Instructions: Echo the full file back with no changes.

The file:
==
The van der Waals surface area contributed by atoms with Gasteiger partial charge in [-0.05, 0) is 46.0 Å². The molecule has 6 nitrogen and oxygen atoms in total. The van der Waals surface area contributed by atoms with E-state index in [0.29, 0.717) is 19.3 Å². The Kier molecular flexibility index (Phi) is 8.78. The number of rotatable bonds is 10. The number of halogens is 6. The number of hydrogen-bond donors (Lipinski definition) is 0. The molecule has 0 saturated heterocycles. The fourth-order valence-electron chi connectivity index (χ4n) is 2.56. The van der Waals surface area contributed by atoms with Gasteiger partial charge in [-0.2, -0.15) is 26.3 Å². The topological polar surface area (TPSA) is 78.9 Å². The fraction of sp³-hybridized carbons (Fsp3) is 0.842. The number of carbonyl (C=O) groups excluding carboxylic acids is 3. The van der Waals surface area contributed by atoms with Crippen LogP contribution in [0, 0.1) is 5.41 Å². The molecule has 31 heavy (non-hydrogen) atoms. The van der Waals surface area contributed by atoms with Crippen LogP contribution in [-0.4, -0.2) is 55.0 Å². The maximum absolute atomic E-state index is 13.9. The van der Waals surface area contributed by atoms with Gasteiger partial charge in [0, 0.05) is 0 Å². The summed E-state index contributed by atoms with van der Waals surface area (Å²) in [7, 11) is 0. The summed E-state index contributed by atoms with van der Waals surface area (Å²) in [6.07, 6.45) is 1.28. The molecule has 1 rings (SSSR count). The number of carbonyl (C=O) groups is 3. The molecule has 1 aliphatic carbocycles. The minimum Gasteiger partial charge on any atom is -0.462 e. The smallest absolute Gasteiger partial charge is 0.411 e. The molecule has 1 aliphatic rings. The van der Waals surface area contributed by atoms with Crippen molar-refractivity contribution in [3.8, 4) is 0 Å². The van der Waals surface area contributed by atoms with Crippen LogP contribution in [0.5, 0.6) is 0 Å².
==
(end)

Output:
The van der Waals surface area contributed by atoms with Gasteiger partial charge in [-0.05, 0) is 46.0 Å². The molecule has 6 nitrogen and oxygen atoms in total. The van der Waals surface area contributed by atoms with E-state index in [0.29, 0.717) is 19.3 Å². The Kier molecular flexibility index (Phi) is 8.78. The number of rotatable bonds is 10. The number of halogens is 6. The number of hydrogen-bond donors (Lipinski definition) is 0. The molecule has 0 saturated heterocycles. The fourth-order valence-electron chi connectivity index (χ4n) is 2.56. The van der Waals surface area contributed by atoms with Gasteiger partial charge in [-0.2, -0.15) is 26.3 Å². The topological polar surface area (TPSA) is 78.9 Å². The fraction of sp³-hybridized carbons (Fsp3) is 0.842. The number of carbonyl (C=O) groups excluding carboxylic acids is 3. The van der Waals surface area contributed by atoms with Crippen LogP contribution in [0, 0.1) is 5.41 Å². The molecule has 31 heavy (non-hydrogen) atoms. The van der Waals surface area contributed by atoms with Crippen LogP contribution in [-0.4, -0.2) is 55.0 Å². The maximum absolute atomic E-state index is 13.9. The van der Waals surface area contributed by atoms with Gasteiger partial charge in [0, 0.05) is 0 Å². The summed E-state index contributed by atoms with van der Waals surface area (Å²) in [7, 11) is 0. The summed E-state index contributed by atoms with van der Waals surface area (Å²) in [6.07, 6.45) is 1.28. The molecule has 1 rings (SSSR count). The number of carbonyl (C=O) groups is 3. The molecule has 1 aliphatic carbocycles. The minimum Gasteiger partial charge on any atom is -0.462 e. The smallest absolute Gasteiger partial charge is 0.411 e. The molecule has 1 aliphatic rings. The van der Waals surface area contributed by atoms with Crippen molar-refractivity contribution in [3.8, 4) is 0 Å². The van der Waals surface area contributed by atoms with Crippen LogP contribution in [0.5, 0.6) is 0 Å².